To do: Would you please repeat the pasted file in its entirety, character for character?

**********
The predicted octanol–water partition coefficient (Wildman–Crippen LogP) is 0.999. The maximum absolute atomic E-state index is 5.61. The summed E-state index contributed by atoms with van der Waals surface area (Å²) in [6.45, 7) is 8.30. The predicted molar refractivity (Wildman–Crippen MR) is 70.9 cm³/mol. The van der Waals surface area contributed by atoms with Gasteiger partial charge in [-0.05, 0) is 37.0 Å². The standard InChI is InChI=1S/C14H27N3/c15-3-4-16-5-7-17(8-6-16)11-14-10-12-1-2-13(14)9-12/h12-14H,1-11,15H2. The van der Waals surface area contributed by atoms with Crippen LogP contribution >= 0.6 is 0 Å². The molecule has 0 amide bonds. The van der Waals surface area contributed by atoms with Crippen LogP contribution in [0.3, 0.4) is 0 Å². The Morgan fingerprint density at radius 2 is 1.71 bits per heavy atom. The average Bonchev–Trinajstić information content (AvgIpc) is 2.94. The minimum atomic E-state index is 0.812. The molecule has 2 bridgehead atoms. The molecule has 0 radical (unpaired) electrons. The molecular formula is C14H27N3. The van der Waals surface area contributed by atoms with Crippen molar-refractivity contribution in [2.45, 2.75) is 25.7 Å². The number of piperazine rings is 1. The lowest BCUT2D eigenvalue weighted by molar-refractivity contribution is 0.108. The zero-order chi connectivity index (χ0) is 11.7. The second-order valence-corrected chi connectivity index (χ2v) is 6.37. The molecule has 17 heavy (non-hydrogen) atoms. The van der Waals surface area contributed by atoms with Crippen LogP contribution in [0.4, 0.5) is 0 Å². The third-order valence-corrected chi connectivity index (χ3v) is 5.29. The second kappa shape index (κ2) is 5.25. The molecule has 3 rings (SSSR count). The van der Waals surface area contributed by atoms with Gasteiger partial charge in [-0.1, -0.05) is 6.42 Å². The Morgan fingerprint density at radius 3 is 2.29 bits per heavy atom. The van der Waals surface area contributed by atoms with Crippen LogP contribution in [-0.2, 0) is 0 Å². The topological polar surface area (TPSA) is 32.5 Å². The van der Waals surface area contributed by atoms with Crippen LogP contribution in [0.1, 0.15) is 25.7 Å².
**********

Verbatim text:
The predicted octanol–water partition coefficient (Wildman–Crippen LogP) is 0.999. The maximum absolute atomic E-state index is 5.61. The summed E-state index contributed by atoms with van der Waals surface area (Å²) in [6.45, 7) is 8.30. The predicted molar refractivity (Wildman–Crippen MR) is 70.9 cm³/mol. The van der Waals surface area contributed by atoms with Gasteiger partial charge in [-0.05, 0) is 37.0 Å². The standard InChI is InChI=1S/C14H27N3/c15-3-4-16-5-7-17(8-6-16)11-14-10-12-1-2-13(14)9-12/h12-14H,1-11,15H2. The van der Waals surface area contributed by atoms with Crippen LogP contribution >= 0.6 is 0 Å². The molecule has 0 amide bonds. The van der Waals surface area contributed by atoms with Crippen LogP contribution in [0.3, 0.4) is 0 Å². The Morgan fingerprint density at radius 2 is 1.71 bits per heavy atom. The average Bonchev–Trinajstić information content (AvgIpc) is 2.94. The minimum atomic E-state index is 0.812. The molecule has 2 bridgehead atoms. The molecule has 0 radical (unpaired) electrons. The molecular formula is C14H27N3. The van der Waals surface area contributed by atoms with Crippen molar-refractivity contribution in [2.45, 2.75) is 25.7 Å². The number of piperazine rings is 1. The lowest BCUT2D eigenvalue weighted by molar-refractivity contribution is 0.108. The zero-order chi connectivity index (χ0) is 11.7. The second-order valence-corrected chi connectivity index (χ2v) is 6.37. The molecule has 17 heavy (non-hydrogen) atoms. The van der Waals surface area contributed by atoms with Crippen LogP contribution in [0.4, 0.5) is 0 Å². The third-order valence-corrected chi connectivity index (χ3v) is 5.29. The second kappa shape index (κ2) is 5.25. The molecule has 3 rings (SSSR count). The van der Waals surface area contributed by atoms with Gasteiger partial charge in [-0.1, -0.05) is 6.42 Å². The Morgan fingerprint density at radius 3 is 2.29 bits per heavy atom. The van der Waals surface area contributed by atoms with Crippen LogP contribution in [-0.2, 0) is 0 Å². The topological polar surface area (TPSA) is 32.5 Å². The van der Waals surface area contributed by atoms with Crippen LogP contribution in [0.1, 0.15) is 25.7 Å².